Documenting the queries in your database
If you have built an Access database of any size, it is likely
that you will have a large number of queries. If you want to
document the SQL for current and future users, you can use the
Database Documenter that comes with Access but you will be left with
a printed report, or an RTF file that requires a lot of cleaning up
if you want present the output in a different format.
This article show how to build a table that will hold all of your
query names and SQL. You can then sort, filter and search the table,
and you can use it as the basis for some useful reports. It’s also
good for peace of mind, because any time you accidentally change or
remove a query you can reinstate it by copying the SQL to a new
query and saving it with the original name.
Update: There is a
new article showing how to document the dependencies between
your queries. As a result, the table has an additional field (QueryType)
and the WriteSQLForQueries function has been updated to populate the
The table is called ztblQueries, and has 4 fields as described
Create a new module called basDocumentation and place this
function in the new module.
Note: You must set a
reference to the Microsoft DAO 3.6 Object Library to run this
'Requires a reference to the Microsoft DAO 3.6 Object Library Function WriteSQLForQueries() Dim dbs As DAO.Database Dim qry As DAO.QueryDef DoCmd.SetWarnings False Set dbs = CurrentDb() 'remove contents of table before re-populating DoCmd.RunSQL "DELETE * FROM ztblQueries" 'loop through queries, writing names and SQL to the table For Each qry In dbs.QueryDefs If Left(qry.Name, 1) <> "~" Then DoCmd.RunSQL "INSERT INTO ztblQueries ( QueryName, QuerySQL, QueryType ) " _ & "SELECT '" & qry.Name & "' AS qName, '" & qry.SQL & "' AS qSQL, " & qry.Type & " AS qType;" End If Next qry DoCmd.SetWarnings True 'clean up references Set dbs = Nothing End Function
When you are modifying data via SQL, Access will prompt you with
a warning that you are about to add / delete / modify xxx records.
When you are looping through many records as in this example,
responding to these prompts is a hassle that you can do without.
That is why the DoCmd.SetWarnings False line is
used. At the end of the code we reset it with
DoCmd.SetWarnings True so that you continue to get warnings
about changes while you are designing queries, forms and reports.
Before adding the query documentation to the table, we delete any
existing records to make sure that there is no duplication from
DoCmd.RunSQL "DELETE * FROM ztblQueries"
The main work of the function is done in the loop. In this case
we are excluding SQL strings from combo and list boxes, forms and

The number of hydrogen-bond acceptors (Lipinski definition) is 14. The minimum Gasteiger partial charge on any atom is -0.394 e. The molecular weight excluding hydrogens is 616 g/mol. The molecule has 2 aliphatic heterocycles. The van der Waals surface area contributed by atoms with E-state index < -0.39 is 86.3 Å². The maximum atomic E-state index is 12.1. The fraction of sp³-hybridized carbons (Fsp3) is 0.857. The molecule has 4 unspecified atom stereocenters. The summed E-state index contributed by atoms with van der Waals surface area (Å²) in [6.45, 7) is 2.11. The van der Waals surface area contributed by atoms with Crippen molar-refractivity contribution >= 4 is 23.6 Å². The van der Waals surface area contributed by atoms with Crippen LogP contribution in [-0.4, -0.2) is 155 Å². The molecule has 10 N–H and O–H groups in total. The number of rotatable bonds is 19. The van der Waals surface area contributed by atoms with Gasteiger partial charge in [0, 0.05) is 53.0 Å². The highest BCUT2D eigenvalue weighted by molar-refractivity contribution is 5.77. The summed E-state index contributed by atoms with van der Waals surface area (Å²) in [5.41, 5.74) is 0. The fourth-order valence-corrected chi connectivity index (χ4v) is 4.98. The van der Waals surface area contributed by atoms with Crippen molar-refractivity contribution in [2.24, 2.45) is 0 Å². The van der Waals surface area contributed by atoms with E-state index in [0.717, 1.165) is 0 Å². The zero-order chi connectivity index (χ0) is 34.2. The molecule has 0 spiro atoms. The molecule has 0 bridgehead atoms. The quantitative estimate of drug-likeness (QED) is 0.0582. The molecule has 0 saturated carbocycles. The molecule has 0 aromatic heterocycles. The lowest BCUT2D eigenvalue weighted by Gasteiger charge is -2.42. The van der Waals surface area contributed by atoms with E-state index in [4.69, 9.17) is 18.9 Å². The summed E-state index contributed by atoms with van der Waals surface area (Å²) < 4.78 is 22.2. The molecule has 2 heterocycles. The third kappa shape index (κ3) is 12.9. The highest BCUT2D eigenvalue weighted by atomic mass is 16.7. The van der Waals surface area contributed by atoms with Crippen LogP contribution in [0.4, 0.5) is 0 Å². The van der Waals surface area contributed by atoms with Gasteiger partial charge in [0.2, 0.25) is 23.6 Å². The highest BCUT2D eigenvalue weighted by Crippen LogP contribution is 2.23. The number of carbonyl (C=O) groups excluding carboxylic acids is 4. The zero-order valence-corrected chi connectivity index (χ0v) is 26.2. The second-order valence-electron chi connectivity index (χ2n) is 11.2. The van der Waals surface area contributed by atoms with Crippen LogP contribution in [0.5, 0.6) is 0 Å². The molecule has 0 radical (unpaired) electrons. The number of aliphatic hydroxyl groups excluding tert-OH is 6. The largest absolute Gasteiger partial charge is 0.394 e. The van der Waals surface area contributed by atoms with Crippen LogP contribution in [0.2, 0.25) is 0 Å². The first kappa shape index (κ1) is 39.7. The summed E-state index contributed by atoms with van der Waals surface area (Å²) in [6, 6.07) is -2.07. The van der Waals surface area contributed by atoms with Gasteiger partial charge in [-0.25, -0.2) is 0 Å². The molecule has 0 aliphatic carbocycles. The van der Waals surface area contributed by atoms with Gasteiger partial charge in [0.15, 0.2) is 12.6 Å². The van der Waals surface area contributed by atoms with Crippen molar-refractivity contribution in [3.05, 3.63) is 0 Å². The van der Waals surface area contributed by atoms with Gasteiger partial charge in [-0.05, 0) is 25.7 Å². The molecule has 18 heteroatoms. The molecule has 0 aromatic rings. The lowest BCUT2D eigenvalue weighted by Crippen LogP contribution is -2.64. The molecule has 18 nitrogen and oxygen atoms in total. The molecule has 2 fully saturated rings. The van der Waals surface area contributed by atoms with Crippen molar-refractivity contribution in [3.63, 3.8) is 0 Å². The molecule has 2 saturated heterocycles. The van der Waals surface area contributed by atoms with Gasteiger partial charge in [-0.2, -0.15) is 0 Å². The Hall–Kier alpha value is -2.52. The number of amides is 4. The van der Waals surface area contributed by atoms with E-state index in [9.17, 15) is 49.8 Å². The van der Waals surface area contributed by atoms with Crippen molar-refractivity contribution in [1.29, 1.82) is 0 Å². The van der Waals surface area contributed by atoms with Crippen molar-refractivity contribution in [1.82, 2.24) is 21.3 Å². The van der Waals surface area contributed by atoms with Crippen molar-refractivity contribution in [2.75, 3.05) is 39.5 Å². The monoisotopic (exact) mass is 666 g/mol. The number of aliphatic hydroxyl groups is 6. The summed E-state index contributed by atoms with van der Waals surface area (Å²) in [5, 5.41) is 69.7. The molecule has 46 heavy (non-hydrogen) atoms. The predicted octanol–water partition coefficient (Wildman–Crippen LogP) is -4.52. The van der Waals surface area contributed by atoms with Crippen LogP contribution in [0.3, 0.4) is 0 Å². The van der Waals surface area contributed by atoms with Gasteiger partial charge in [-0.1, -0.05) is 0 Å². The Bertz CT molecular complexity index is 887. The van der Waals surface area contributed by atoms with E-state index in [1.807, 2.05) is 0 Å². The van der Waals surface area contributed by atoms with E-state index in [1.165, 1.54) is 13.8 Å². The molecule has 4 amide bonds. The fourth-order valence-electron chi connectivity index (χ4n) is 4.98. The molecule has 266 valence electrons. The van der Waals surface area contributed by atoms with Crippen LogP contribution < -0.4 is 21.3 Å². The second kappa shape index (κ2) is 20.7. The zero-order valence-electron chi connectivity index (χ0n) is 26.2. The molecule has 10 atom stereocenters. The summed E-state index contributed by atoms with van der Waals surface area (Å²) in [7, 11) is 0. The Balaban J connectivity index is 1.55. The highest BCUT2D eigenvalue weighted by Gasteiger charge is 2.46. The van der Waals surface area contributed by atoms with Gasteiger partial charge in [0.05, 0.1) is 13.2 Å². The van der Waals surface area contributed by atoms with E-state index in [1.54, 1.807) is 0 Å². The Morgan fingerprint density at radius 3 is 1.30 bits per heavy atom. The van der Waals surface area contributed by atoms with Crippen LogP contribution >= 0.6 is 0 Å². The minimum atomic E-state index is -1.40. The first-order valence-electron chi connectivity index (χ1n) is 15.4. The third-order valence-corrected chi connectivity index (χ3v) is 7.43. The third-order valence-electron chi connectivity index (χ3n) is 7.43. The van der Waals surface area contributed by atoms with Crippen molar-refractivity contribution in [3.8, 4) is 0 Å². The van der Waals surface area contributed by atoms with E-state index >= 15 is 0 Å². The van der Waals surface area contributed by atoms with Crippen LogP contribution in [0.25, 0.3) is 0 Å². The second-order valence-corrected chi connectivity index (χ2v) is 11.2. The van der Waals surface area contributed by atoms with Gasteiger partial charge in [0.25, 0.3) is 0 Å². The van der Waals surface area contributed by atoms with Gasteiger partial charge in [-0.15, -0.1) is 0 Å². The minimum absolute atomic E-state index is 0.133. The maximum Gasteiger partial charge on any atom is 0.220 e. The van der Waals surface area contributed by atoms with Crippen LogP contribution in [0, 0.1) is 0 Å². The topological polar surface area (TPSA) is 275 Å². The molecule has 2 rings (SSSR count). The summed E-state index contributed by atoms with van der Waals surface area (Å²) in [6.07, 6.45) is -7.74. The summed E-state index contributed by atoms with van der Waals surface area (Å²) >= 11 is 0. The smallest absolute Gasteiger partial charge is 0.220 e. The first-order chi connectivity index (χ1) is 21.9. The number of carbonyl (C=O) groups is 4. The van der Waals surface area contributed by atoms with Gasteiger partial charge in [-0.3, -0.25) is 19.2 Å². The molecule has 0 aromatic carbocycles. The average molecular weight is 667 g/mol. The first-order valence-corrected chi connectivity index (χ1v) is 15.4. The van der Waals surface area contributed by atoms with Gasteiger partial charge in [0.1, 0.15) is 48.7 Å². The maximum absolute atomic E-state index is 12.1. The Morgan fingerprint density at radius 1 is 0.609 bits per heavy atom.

reports, where the SQL has not been saved as a query. That is what
the If statement does: when you document unsaved SQL statements they
are prefixed with a tilde (~), so the If statement will exclude
them. If you want all of the SQL statements included, comment out
the If and End If lines.
The DoCmd.RunSQL statement inside the loop uses Append queries to
add the query information to the table.
If you are not appending data to all fields in the table you must
define which fields will be used, which is what you see in the
"INSERT INTO ztblQueries ( QueryName, QuerySQL, QueryType ) "
In the second, SELECT, clause we define what data is being added
to the fields: the name and SQL of the current query in the
QueryDefs collection. Because qry.Name and qry.SQL are text
variables, they need to be enclosed in quotes. When you want to use
a quote as a literal piece of text in a VBA string, you have two
options: double the quote (so that ” becomes “”) or use a
combination of single and double quotes, as in the code that I used
in this example. So, the SELECT clause could be written as either
"SELECT '" & qry.Name & "' AS qName, '" & qry.SQL & "' AS qSQL, " & qry.Type & " AS qType;"
"SELECT """ & qry.Name & """ AS qName, """ & qry.SQL & """ AS qSQL, " & qry.Type & " AS qType;"
My personal preference is to mix the quotes as in the first
example, but both will work. Note that because the data we are
adding is not from an existing field, we need to create an alias for
the SQL to work with.
Running the code
Create a new form and add a command button to the form. Create a
VBA procedure for the button’s Click event and insert this
If you are unsure how to create an event procedure, see
this tip. Save the
form, click the button, and the table will be populated with the
query names and SQL.